15 Temmuz 2014 Salı

RESTful API Modelling Language, RAML and beyond.

When you want to provide an API to your customers, no matter how complex your backend code might be, you can design your API as a series of  Restful web services to ensure simple information exchange in an organised manner.
Although it may be easy to design Restful web services for projects offering limited number of APIs
as your service interface complexity increases, it is a good idea to consider better alternatives for your Restful API presentation, this is where RAML (http://raml.org ) comes in to the picture.

RAML, RESTful API Modelling Language, is built on YAML, and it is a nifty way of designing your API model for complex service structures.
RAML is strict as an old school teacher, and picky when it comes to syntax. But it is actually a good thing because this picky nature of RAML lets you design APIs that are human readable, standardised and easily “parsable”. 
By parsing a RAML document you can create HTML API documents with a single command which then can be used as a source of reference for your API users. Since, you used a solid model for your API architecture, generated Apı document will be sufficiently detailed and faithful to your design.

API designer for RAML (http://api-portal.anypoint.mulesoft.com/raml/api-designer) is an IDE like web based api designer application which you can use to develop your RESTful APIs as well as RAML documents.  You can also grab your very own clone of the designer from GitHub (https://github.com/mulesoft/api-designer)

To get started you can find a good tutorial on http://raml.org/docs.html on RAML API design. 
First things first, RAML parser checks your RAML version before executing so make sure to include the RAML version in your document. 
The root section of your document is where you define general information of your API such as title, version, baseURI , Schemas , ResourceTypes, traits and other information which will be used on the rest of your document can be described here.
Resources section defines the behaviours of your path(s) and resources. This is where you define your parameters, methods , security and include your predefined Schemas etc... in your resource.

While designing your API, the API designer also does error checking and offers feedbacks concerning parameter values, methods etc... which make your learning experience less painful. Clicking the “Mocking Service” button which is on the right hand side of the design page gives you a fancy presentation of how your API document may look like as an html page . Since the API designer uses a RAML parser while converting our design to html format, if there are some errors in the design document, some parts of our design appears to be missing, this is an other way to make sure that our RAML design or syntax is correct.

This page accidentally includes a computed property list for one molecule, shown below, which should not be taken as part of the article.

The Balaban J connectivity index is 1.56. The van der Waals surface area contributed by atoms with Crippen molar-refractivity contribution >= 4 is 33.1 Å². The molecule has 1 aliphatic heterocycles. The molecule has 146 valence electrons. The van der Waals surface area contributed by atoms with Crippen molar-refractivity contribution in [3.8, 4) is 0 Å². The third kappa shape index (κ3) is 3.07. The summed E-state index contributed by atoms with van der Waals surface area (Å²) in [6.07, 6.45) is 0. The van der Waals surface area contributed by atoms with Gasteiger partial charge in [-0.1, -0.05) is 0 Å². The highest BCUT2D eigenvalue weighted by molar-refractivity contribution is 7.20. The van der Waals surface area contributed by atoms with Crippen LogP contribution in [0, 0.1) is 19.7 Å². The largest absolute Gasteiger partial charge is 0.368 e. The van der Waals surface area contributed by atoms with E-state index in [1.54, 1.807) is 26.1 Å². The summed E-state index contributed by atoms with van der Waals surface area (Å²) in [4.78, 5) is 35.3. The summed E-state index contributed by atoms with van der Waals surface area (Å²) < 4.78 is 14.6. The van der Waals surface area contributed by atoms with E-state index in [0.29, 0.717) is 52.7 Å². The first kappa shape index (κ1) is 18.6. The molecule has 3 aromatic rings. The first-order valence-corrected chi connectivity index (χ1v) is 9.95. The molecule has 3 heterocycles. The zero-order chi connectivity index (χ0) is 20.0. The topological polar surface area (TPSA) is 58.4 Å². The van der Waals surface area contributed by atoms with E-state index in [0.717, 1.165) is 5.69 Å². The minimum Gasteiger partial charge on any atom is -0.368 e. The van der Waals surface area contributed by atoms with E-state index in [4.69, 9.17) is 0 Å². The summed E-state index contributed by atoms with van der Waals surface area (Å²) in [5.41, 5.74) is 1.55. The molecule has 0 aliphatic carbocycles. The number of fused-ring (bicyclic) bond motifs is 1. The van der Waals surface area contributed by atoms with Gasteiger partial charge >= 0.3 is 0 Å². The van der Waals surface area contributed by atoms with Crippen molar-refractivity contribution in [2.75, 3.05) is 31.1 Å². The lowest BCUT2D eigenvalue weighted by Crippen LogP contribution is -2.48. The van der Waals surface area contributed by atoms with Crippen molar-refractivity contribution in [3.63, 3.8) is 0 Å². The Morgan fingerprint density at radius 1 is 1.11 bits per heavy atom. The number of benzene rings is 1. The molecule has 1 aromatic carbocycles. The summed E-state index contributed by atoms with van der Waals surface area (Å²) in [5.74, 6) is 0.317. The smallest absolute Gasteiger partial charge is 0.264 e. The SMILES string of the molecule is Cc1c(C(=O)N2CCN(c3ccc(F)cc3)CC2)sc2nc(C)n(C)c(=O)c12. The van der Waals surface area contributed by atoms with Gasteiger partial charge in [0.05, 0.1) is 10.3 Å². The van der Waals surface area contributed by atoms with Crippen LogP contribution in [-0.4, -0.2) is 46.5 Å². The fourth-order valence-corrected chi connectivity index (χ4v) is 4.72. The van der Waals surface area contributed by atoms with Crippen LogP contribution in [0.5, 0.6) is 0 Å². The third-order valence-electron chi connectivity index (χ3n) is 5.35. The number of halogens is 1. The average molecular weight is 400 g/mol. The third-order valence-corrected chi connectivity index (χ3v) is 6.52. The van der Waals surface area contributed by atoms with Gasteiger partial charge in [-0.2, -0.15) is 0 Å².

Remember the fancy HTML page ? When you are satisfied with your design, RAML2HTML (https://github.com/kevinrenskers/raml2html) is a good tool which you can use to convert your .RAML document to html. After you install the tool,  converting your RAML document to html is as simple as running the following command: raml2html example.raml > example.html
Kevin’s tool creates a beautiful looking HTML page presentation of your API design which can be used as your api document to be presented to your customers or users.

For our current project we need to use a considerable large number of REST APIs. RAML helps us design these APIs in a consistent way, plus basically generates our design documents in HTML for us.  But why stop there? So we grabbed  our favourite RAML parser (a good RAML parser https://github.com/raml-org/raml-js-parser ) and started writing our own code generator for both the client side and the server side in javascript and nodejs.

By parsing our own API design from the RAML we generate the web server code according to path , query parameters and parameter definitions. 
We then create our client code which is created with the requirements of our resource. We embrace the modular approach while generating  our code where each resource has it’s own function. Test functions are created in jasmine along with the generated code.
Code generator  also cross checks our generated server and client code back and forth after creation tom make sure everything works perfectly.

It is a work in progress, but by the time it is done it will be able to generate RESTful services code for both the client from our RAML documents and the server side which will even be tested back and forth during creation.
Generated service declaration functions will be standardised and it will be perfectly aligned with the API definition reducing the complexity of the overall code. 

So at the end of the day, we used RAML to Design our Restful web-service APIs,  document our API functionality and even used it to generate our server/client code for us.

Kivanc Gulbas & Nilufer Bidik